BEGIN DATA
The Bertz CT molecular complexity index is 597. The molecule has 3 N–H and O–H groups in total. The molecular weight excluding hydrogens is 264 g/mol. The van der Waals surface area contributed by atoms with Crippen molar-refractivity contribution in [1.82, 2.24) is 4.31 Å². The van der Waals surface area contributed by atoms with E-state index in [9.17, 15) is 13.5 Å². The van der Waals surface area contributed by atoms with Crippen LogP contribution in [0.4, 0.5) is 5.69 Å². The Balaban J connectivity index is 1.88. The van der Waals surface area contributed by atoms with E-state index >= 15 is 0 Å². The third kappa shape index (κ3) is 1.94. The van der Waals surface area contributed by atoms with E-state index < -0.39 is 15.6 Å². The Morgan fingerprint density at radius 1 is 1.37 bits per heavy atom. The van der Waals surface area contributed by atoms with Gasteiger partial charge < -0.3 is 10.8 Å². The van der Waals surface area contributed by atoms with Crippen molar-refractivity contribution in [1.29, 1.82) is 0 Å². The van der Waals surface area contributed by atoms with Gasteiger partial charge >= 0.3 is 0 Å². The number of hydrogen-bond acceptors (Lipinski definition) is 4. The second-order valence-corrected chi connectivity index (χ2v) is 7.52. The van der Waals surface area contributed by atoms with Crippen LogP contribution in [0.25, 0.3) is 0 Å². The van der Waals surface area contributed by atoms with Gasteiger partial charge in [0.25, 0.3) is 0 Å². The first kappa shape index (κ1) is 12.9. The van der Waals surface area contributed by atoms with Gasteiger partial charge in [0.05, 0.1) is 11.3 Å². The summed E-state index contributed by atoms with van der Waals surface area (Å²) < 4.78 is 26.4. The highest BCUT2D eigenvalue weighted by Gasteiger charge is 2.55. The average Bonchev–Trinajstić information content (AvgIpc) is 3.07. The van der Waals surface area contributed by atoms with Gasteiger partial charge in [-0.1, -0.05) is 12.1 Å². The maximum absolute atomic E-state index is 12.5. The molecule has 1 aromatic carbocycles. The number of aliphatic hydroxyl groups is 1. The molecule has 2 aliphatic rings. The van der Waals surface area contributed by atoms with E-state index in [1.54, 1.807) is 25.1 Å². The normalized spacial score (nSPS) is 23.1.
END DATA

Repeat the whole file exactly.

The Bertz CT molecular complexity index is 597. The molecule has 3 N–H and O–H groups in total. The molecular weight excluding hydrogens is 264 g/mol. The van der Waals surface area contributed by atoms with Crippen molar-refractivity contribution in [1.82, 2.24) is 4.31 Å². The van der Waals surface area contributed by atoms with E-state index in [9.17, 15) is 13.5 Å². The van der Waals surface area contributed by atoms with Crippen LogP contribution in [0.4, 0.5) is 5.69 Å². The Balaban J connectivity index is 1.88. The van der Waals surface area contributed by atoms with E-state index >= 15 is 0 Å². The third kappa shape index (κ3) is 1.94. The van der Waals surface area contributed by atoms with E-state index < -0.39 is 15.6 Å². The Morgan fingerprint density at radius 1 is 1.37 bits per heavy atom. The van der Waals surface area contributed by atoms with Gasteiger partial charge < -0.3 is 10.8 Å². The van der Waals surface area contributed by atoms with Crippen molar-refractivity contribution in [1.29, 1.82) is 0 Å². The van der Waals surface area contributed by atoms with Gasteiger partial charge >= 0.3 is 0 Å². The number of hydrogen-bond acceptors (Lipinski definition) is 4. The second-order valence-corrected chi connectivity index (χ2v) is 7.52. The van der Waals surface area contributed by atoms with Crippen LogP contribution in [0.25, 0.3) is 0 Å². The van der Waals surface area contributed by atoms with Gasteiger partial charge in [0.25, 0.3) is 0 Å². The first kappa shape index (κ1) is 12.9. The van der Waals surface area contributed by atoms with Gasteiger partial charge in [0.05, 0.1) is 11.3 Å². The summed E-state index contributed by atoms with van der Waals surface area (Å²) < 4.78 is 26.4. The highest BCUT2D eigenvalue weighted by Gasteiger charge is 2.55. The average Bonchev–Trinajstić information content (AvgIpc) is 3.07. The van der Waals surface area contributed by atoms with Gasteiger partial charge in [-0.1, -0.05) is 12.1 Å². The maximum absolute atomic E-state index is 12.5. The molecule has 1 aromatic carbocycles. The number of aliphatic hydroxyl groups is 1. The molecule has 2 aliphatic rings. The van der Waals surface area contributed by atoms with E-state index in [1.54, 1.807) is 25.1 Å². The normalized spacial score (nSPS) is 23.1.